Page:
6

When we change to saying "mashiv haru'ach" one is required to recite the shmoneh esrei again if he is unsure if he made the insertion. This site points out that one becomes habituated after 30 days (or 90 repetitions). This site makes the halacha explicit:

The Mishna Berura (ad loc.) explains that one says.... Rav lehoshia Mashiv Haruach U’morid Hageshem, 90 times. He quotes the Chasam Sofer (Responsa Vol. I 9:20) as well, who opines that one repeats it 101 times, but only if one has said it less than 90 times would he repeat the Shemoneh Esreh.

Therefore, the practice is for someone to go home and repeat the phrase until he passes the threshold of repetitions so he no longer has to repeat the davening.

While we only make this change for 10 days, we replace "ha'E-l hakadosh" with "hamelech hakadosh" and require one who does not say the proper version to repeat the davening.

Can one go home and say "hamelech hakadosh" 90 (or 101) times on Rosh Hashana so that if he is unsure during the aseret yemei tshuva whether or not he made the switch, he can assume he did?

13

In Shulchan Aruch Harav siman 582 sief 3 the Baal HaTanya writes that even if you went home and said 90 times hamelech hakadosh and then were uncertain if you did it right in davening, you still have to recite over shemoneh esrei, and he explains that this is different than mashiv haruach because when you practice saying the brochoh you can't say Hashem's name because of brochoh livatoloh, so when you end up saying it in davening once you said Hashem's name you will go back to what you're used to saying and say hokeil hakadosh as opposed to hamelech hakadosh.

2

I recall seeing that this is impractical as the entire phrase must be said, and here that phrase is a bracha, which cannot be said multiple times. And saying it by replacing the actual sheim Hashem with the word Hashem would not count as having said the phrase in its proper form that many times.

  • wouldn't you only have to say the part that changes? In the cae of mashiv haru'ach, the whole thing changes. But in this bracha, you could say just the 2 words which constitute the change. Or I could say "hamelech hakadosh ata chonen" and be covered for weekday davening as my luach says I can say "rav lehoshiya mechalkeil chayim" when we switch back, 90 times so the transition seems to be the necessary part. – rosends Oct 2 '14 at 0:35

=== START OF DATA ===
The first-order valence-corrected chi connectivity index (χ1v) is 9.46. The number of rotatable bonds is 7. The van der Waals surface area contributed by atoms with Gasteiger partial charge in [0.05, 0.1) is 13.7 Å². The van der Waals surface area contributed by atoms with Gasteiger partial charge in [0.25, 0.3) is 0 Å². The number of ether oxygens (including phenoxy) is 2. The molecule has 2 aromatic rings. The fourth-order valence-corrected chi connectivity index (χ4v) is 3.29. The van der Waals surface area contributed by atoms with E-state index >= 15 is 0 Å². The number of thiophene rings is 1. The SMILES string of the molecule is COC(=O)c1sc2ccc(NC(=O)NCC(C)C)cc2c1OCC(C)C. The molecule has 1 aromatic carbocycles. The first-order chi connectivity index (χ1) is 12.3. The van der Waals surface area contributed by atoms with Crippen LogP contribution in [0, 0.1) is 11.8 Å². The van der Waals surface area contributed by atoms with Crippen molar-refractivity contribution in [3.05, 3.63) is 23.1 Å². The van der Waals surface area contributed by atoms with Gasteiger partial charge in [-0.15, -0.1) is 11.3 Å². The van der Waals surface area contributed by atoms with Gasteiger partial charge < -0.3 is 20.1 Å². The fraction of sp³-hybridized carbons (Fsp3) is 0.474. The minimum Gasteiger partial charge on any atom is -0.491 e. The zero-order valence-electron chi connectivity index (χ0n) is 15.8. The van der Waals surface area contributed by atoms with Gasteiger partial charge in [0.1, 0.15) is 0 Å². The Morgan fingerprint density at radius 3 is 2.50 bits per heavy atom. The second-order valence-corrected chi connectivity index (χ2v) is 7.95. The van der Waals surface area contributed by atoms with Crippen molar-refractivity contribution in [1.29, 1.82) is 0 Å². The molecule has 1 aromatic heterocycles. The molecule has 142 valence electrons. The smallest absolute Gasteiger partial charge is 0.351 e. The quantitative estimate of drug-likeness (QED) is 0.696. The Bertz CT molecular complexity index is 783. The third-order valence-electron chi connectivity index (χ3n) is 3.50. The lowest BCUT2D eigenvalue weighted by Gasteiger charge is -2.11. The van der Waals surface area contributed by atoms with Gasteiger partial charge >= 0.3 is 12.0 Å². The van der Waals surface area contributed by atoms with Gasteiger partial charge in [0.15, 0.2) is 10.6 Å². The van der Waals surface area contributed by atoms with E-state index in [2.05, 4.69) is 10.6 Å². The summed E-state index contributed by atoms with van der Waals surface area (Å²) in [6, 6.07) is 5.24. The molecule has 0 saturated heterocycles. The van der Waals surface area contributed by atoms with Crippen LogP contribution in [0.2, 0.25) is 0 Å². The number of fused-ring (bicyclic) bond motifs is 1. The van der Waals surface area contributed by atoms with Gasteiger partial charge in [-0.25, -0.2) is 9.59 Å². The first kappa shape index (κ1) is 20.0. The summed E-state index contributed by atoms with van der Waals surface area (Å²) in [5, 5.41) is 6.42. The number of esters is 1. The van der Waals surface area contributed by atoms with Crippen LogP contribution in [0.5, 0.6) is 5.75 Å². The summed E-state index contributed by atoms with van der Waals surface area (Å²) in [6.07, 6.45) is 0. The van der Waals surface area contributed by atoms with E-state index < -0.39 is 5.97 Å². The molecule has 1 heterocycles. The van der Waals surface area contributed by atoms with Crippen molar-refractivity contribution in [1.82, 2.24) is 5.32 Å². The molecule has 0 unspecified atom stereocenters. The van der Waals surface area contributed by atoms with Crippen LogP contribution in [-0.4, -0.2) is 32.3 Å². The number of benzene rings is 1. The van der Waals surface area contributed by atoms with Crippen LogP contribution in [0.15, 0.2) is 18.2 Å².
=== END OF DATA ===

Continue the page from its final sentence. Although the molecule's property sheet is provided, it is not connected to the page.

• You have to start with the words immediately before it, which you can't. Saying ata chonen immediately afterwards wont help. – user6591 Oct 2 '14 at 0:43
  • why do you have to? According to the second site I linked to, " Thus, according to Rema (Orach Chayyim 114:9), in order not to utter a blessing in vain, it is proper to repeat thia [at some time earlier in the day] 90 times – “Mashiv Haruach U’morid Hageshem.â€" only the 4 words of the change, not any words before it. – rosends Oct 2 '14 at 0:51
  • 1
    @Danno thats true. But if I remember correctly there were those who were opposed to even mashiv haruach being that he would be saying the words beforehand and there would be no shigra d'lishna. But for those who do rule one can say just mashiv haruach, it is still better as it is its own phrase. So as long as you start the phrase from its beginning, its fine. But in this case you can't start from the beginning. – user6591 Oct 2 '14 at 1:50
  • @Danno I learned that you say "mechayeh meitim atah rav l'hoshia mashiv haruach umorid hagashem". – Scimonster Oct 2 '14 at 7:06

You must log in to answer this question.

Not the answer you're looking for? Browse other questions tagged .